danielv at tx.technion.ac.il
Sat May 20 10:42:55 UTC 2006
One of the problems is that Squeak did much of its growth without any
explicit package system. As a side effect, these systems usually enforce
a-cyclic dependencies. Cyclic dependencies (considering just
compilation-time-obvious dependencies, like a method in one class
refering to a parent) are rampant in Squeak (see references to Morph),
making it difficult to decompose.
I wrote some code to aid finding, reducing and keeping down the
incidence of such dependencies, called MudPie (available from
SqueakMap, I don't guarantee it works 3.9, but will if there's
interest). DanI wrote some other modularization aid code. Some people
have looked at these efforts, for example Juan, and tried to use them -
I'll let them speak about their usefulness and/or problems. I would call
neither tools, since they didn't include a real UI and such, which is
sufficient cause for them to never have become widely used.
I believe that the management of the code of Squeak in tool supported
packages is a critical component of any solution - this is the only way
to keep the boundaries up to date. So the existance of MC exists makes
this task somewhat feasible, but there have been various problems with
its use to manage the whole image.
- Performance (loading updates to the image using MC is much slower than
- System changes (like introducing Traits) require going through various
intermediate stages, but MC itself only model merging the code in order
to reach the final stage to be loaded.
-- Support for cherry picking is very basic in current MC (which MC2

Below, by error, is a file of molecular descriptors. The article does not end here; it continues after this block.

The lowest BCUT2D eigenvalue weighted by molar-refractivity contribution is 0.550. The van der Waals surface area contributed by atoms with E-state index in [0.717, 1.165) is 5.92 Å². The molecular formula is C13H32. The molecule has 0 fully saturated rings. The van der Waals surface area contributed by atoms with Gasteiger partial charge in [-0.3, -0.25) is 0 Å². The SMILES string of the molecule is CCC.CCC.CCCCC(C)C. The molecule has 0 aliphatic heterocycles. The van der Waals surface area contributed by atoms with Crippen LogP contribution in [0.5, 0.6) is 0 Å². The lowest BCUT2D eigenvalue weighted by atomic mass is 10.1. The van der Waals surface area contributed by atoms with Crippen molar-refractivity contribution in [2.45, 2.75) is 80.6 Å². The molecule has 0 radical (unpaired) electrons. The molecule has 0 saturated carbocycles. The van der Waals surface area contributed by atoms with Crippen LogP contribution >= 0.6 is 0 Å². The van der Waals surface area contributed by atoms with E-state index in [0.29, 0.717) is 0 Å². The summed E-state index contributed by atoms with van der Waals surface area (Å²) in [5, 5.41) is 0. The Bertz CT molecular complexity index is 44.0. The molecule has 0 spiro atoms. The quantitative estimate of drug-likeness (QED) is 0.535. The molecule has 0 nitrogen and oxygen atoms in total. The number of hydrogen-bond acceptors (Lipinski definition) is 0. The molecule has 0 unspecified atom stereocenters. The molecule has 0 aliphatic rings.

-- MC is quite workflow agnostic, but maintaining Squeak does require
some workflow (people write fixes, other people merge them), and
maintaining it as a set of packages requires even more of it
(coordination of entry of package changes into the official release).
Right now we use a combination of SqueakSource, Mantis, and email, glued
together by (what seems to me like) lots of overhead.
 listed in
> On 5/19/06, Cees De Groot <cdegroot at gmail.com> wrote:
>> the tools have
>> performance problems when trying to manage the whole image.
> Can you be specific? What tools? Can you give stories of how tools
> failed you?
>> On a more philosophical stance, Squeak has grown organically. And
>> anything organic tends to get fuzzy, maybe even almost fractal,
>> borders between the various parts. Try separating a leaf from its
>> stem, on the cell level, for starters...
> Squeak is a bit more extreme than others, but not a lot. As Fred
> Brooks said, all successful large systems started as successful small
> systems. Organic growth is typical, not atypical. Refactoring is a
> lot of hard work and Squeak doesn't have people being paid to do this
> kind of work. But I find it hard to believe that Squeak is worse than
> Word, or Gnu EMACS, or any other large system that has been around for
> a long time. The difference is that Microsoft pays people a lot of
> money to modularize Word. It goes though periods of organic growth,
> and then periods of modularization as they try to reuse code across
> projects or within Word. Most software does this.
> This is why I think modularizing Squeak is an interesting project,
> because we can learn lessons from it that will apply to all software.
> So, we need to write about what we are doing, the problems we
> discover, and the lessons we learn.
> Squeak hasn't needed to be modular enough for people to do the work to
> make it so. Now it does. (Well, it probably has for several years,
> so "now" means "the last few years".)
> -Ralph Johnson
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